When purchasing weed, either in a legal dispensary or from that sketchy dude behind Safeway, there are three common measurements: a gram, an eighth, and a quarter.
What do these measurements entail, exactly?
In America, we live in this weird limbo state where we try to juggle the international (and incredibly sensible) metric system with the outdated English nobility measurement system. Sometimes we’ll measure stuff according to the metric system (e.g. centimeters, grams), while other times we use the English system (e.g. inches, feet, ounces, pounds). This causes a lot of confusion when it comes to measuring goods where every gram — and every cent — counts.
Why is it confusing? Because switching back-and-forth between the English system and the metric system requires conversion calculations, and those conversions are never perfect. Value, and money, gets lost in that calculation process.
Gallery — Marijuana Measurements:
OK, So What’s an Eighth?
A quarter of weed refers to a quarter of an ounce. Just as an eighth refers to an eighth of an ounce, or a “slice” (because there’s eight slices of pizza in a full pie). That’s an English measurement thing. If you want it in metric, an eighth of an ounce is roughly 3.5 grams. Well, it’s actually closer to 3.5436 grams, but since most drug dealers don’t use fancy analytical scales, they’ll go with 3.5 grams.
Those differences in values mean that every toker has gotten stiffed — albeit slightly — whenever they bought weed. Here’s why.
Generally, when you buy weed in greater amounts — let’s say a full ounce — that’s usually designated 28 grams. Which is sound, if we treat “an eighth” as if it were exactly 3.5 grams. But it’s not. An eighth of an ounce is actually 3.5436 grams, and an ounce is officially defined as 28.3495 grams. That means every time you buy a “28-gram” ounce, you got shorted 0.3495 grams of weed.
While a third of a gram may not sound like a lot, consider how much weed some cannabis consumers purchase in a year. Let’s assume one ounce a month for the average everyday toker. After a year, that means said customer was shorted a total of 4.194 grams of weed over a 12-month period, which is more than — gasp! — a full eighth of weed!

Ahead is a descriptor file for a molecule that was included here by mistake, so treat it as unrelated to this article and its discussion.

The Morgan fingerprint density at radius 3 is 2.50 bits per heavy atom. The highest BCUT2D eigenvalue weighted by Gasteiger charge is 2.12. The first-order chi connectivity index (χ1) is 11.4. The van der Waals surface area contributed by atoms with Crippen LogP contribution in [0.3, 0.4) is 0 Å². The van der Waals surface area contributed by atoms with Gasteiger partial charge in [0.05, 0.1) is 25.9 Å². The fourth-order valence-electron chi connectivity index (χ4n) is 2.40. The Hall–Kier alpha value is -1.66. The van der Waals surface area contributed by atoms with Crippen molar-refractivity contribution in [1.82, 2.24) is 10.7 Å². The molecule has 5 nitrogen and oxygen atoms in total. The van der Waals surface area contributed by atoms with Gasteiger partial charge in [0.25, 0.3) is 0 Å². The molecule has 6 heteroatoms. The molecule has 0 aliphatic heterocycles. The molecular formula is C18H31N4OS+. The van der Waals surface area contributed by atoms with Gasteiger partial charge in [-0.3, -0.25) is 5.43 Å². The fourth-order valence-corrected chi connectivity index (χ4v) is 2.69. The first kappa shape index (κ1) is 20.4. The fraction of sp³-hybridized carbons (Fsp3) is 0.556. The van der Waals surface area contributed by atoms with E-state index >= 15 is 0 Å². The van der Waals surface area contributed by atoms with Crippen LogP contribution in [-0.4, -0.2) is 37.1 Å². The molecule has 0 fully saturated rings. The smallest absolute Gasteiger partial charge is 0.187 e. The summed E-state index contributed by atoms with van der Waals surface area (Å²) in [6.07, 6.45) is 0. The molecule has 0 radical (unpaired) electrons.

Are You Getting Ripped Off?
Probably, sort of, kind of, but not exactly. Prepackaged food producers don’t measure their goods to the exact amount reported on the labels, but they try to get those measurements as close as possible.
Most cannabis consumers and sellers generally agree on the “3.5 grams per eighth” rule because most commercially available scales, whether pocket scales or digital, can only reliably report measurements to the “tenths” digit, i.e. the digit that comes immediately after the decimal point. That’s assuming it’s a decent scale; most pocket scales can only reliably report values to the nearest whole number (in the eighth example, that would be the “3” before the decimal point, with any values after the decimal point being mere guesses).
While that “3.5 rule” may have worked well in the prohibition era, operators in weed-legal states don’t have this same “But My Scale Sucks” excuse. If they’re selling weed by the “eighth of an ounce,” then to do so honestly, they should measure it out to 3.5436 grams as possible. Rounding errors below 3.5436 grams benefit only the business, not the customer.
Is your favorite dispensary following the 3.5-rule for measuring eighths, or does it follow the IUPAC standard at 3.5436 grams? You can always peep the scales at the dispensary, assuming your budtender actually weighs your purchase in front of you.
But as dispensaries get slammed with higher customer traffic, more pot shops are pre-weighing and pre-packaging their weed, meaning you’ll have to wait until you get it home to weigh it out. And by then, you already opened the package, so good luck convincing your seller that they shorted you some good weed.